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What does it mean to "grind your teeth"?
A sleeping woman

Grinding your teeth is an involuntary, repetitive jaw-muscle activity characterized by clenching or grinding of the teeth and/or by bracing or thrusting of the lower jaw. It can occur during sleep or wakefulness.

Teeth grinding is a common problem, with estimates of 8–31% of the general population affected by the condition.

What problems can clenching and grinding teeth cause?

Depending on severity, symptoms may range from none, to some or all of:

  • hypersensitive teeth
  • generalized gum recession
  • aching hyperactive jaw muscles
  • restricted jaw opening
  • headaches
  • damage to dental filling and crowns
  • tooth wear and loss
How can I stop grinding my teeth?

The typical treatment for night time grinding is to provide a “night guard” or dental guard made of a protective material that sits between the upper and lower jaw, preventing the teeth from making contact. While this doesn’t completely stop the activity, it reduces or eliminates the resultant damage.

There is a fairly strong link between psychosocial factors such as stress being a cause of teeth grinding. Some psychosocial treatments to help reduce voluntary grinding during the day may include relaxation techniques, stress management, and cognitive behavioural therapy.

 

Does my insurance cover a night guard?

Coverage will vary between policies, but most insurance plans will cover night guards. We can help you determine what is covered by your policy when you come in for an appointment.

This Post Has 6 Comments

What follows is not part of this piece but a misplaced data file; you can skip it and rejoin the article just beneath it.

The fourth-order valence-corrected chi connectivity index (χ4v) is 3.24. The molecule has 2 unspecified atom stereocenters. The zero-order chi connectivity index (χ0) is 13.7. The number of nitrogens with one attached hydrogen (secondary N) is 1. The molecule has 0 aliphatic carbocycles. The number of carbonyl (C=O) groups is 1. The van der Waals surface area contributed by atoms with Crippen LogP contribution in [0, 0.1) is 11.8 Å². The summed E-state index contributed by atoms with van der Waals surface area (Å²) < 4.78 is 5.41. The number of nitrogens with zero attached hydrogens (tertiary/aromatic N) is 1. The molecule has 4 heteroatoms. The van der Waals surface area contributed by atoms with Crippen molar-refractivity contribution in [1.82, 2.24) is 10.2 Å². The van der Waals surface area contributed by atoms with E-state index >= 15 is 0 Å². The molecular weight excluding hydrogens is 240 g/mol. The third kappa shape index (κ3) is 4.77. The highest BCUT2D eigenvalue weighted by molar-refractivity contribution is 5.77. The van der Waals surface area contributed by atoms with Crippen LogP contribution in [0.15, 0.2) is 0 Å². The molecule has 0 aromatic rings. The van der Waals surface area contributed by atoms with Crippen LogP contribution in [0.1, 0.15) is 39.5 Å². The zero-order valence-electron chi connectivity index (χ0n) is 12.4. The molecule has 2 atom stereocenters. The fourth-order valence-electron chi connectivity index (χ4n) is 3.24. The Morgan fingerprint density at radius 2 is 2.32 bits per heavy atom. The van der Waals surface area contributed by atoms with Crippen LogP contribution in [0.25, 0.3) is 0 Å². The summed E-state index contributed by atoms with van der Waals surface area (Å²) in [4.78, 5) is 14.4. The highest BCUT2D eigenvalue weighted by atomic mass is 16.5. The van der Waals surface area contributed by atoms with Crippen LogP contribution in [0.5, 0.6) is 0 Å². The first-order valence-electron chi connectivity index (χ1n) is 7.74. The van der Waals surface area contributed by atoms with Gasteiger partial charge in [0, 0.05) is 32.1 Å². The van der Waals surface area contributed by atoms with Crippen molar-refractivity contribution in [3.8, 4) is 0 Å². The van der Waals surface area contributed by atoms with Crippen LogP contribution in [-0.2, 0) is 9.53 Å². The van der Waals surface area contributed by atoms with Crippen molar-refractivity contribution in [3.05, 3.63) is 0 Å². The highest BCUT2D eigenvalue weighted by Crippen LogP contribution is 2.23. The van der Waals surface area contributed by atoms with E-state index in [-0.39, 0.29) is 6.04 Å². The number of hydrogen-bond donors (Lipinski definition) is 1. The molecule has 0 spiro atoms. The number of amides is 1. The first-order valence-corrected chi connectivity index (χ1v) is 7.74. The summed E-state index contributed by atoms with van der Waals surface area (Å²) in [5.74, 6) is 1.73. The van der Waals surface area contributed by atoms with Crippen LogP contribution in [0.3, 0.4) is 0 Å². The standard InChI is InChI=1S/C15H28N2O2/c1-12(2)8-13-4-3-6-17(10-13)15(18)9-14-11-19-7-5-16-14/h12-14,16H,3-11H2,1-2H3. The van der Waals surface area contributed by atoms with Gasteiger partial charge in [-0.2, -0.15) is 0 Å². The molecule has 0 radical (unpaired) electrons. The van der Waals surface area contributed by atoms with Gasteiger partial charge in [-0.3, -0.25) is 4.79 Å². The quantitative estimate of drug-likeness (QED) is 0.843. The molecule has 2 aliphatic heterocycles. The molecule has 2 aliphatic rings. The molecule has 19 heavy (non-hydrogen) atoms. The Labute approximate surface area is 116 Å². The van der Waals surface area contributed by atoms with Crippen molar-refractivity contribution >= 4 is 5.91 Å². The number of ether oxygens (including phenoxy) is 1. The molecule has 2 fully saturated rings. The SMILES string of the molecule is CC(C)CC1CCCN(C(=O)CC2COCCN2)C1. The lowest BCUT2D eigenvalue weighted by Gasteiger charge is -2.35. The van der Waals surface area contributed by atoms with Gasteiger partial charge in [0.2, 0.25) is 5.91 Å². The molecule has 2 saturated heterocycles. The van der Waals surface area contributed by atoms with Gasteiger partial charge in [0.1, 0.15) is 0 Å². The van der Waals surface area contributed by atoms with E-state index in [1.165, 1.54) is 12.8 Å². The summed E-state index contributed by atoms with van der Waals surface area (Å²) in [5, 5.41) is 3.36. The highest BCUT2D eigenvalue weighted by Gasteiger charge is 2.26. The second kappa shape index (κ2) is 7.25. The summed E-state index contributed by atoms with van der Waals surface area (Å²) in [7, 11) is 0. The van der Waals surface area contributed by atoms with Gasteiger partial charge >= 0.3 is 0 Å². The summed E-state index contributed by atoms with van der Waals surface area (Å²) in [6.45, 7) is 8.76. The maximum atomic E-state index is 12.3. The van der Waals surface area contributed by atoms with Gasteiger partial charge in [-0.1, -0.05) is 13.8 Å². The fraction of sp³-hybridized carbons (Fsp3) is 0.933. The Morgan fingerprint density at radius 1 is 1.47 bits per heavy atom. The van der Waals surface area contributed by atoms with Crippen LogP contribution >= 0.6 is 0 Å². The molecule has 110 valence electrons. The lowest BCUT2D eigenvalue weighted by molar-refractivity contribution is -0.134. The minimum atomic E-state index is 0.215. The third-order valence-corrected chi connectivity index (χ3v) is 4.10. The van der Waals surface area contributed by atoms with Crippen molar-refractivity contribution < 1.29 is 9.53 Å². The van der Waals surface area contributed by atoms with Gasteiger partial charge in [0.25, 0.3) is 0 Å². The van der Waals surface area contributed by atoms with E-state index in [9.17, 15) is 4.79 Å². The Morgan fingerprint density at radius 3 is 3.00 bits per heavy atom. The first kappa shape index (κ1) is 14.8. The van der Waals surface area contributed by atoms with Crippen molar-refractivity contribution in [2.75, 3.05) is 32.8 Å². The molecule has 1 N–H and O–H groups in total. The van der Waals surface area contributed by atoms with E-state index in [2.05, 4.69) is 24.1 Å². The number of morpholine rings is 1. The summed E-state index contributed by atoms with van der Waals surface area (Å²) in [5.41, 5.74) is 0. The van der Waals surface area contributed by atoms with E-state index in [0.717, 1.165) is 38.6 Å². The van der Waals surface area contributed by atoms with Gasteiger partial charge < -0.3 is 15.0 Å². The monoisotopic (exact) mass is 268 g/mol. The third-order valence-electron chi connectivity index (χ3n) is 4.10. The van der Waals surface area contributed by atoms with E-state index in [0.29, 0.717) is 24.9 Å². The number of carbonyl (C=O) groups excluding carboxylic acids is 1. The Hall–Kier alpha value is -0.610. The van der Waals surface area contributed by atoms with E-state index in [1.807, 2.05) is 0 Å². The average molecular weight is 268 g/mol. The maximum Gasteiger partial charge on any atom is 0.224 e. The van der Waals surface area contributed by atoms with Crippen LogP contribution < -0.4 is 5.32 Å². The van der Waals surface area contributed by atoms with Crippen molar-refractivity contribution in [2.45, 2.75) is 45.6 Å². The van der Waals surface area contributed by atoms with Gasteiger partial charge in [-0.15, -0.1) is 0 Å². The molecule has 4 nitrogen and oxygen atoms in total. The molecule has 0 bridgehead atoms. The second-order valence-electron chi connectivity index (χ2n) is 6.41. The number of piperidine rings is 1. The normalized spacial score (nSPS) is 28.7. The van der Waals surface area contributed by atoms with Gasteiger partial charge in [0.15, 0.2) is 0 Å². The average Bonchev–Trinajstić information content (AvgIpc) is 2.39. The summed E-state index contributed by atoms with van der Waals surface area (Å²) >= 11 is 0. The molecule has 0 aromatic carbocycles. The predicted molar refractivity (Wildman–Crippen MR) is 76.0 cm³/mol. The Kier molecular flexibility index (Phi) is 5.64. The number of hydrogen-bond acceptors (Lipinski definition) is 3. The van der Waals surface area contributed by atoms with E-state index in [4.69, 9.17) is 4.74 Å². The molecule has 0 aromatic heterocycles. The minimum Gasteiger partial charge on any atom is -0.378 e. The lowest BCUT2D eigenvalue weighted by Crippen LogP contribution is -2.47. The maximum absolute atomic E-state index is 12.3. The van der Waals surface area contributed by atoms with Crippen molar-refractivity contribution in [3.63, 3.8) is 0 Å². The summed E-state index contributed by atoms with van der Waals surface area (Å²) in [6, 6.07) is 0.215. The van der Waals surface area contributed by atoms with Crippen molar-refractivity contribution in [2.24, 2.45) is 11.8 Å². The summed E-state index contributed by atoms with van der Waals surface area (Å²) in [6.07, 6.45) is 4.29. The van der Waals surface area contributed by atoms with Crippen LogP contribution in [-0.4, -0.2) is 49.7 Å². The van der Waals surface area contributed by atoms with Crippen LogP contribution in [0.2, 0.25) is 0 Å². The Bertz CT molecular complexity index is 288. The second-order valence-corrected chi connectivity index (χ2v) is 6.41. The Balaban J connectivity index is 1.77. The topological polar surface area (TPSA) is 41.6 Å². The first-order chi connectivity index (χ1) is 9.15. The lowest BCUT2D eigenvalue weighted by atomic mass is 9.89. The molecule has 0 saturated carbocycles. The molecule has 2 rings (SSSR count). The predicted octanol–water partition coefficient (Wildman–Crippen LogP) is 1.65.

The information provided below does not constitute dental advice and is general in nature. It does not take into account your personal dental health and should not be acted on without consultation with a certified dental professional.

Bathurst Centre Dental Care accepts no liability for any loss or injury arising out of the use of this website or reliance on the content of this website.

  1. I have a complicated question. I had a gum graft end of April. I am 45 and have no problems with teeth moving ever. (except at christmas. I bumped front lower teeth. They were sore. So, to stabilize my teeth, the dentist cemented the 4 middle teeth to my retaining bar that I’ve had since a teen. One tooth was touching upper for a week. Then back to normal. That is, until right after my gum surgery, at end of april. That same tooth started touching the upper again. (The two teeth worked on were actually the two next to it). I told the surgeon. So he released the touching tooth from the bar, hoping the upper tooth would push it back on its own. I agreed at the time. But I regret it now because I don’t believe that tooth was ahead on its own. I think the whole row has sunk forward. Regardless, I waited 2-3 weeks as he rec’d to see if things would settle. They’ve only gotten worse. So, I went back and they said, tmj maybe, grinding probably, so we could make a night guard. Somehow we ended up with the wait and see approach for another 3 weeks. In total, since the surgery it has been roughly 11 weeks and I’ve had zero real help. What’s happened too, is that my bite fits better in the morning ( i must clench it back into place at night?), then it moves once I’m up.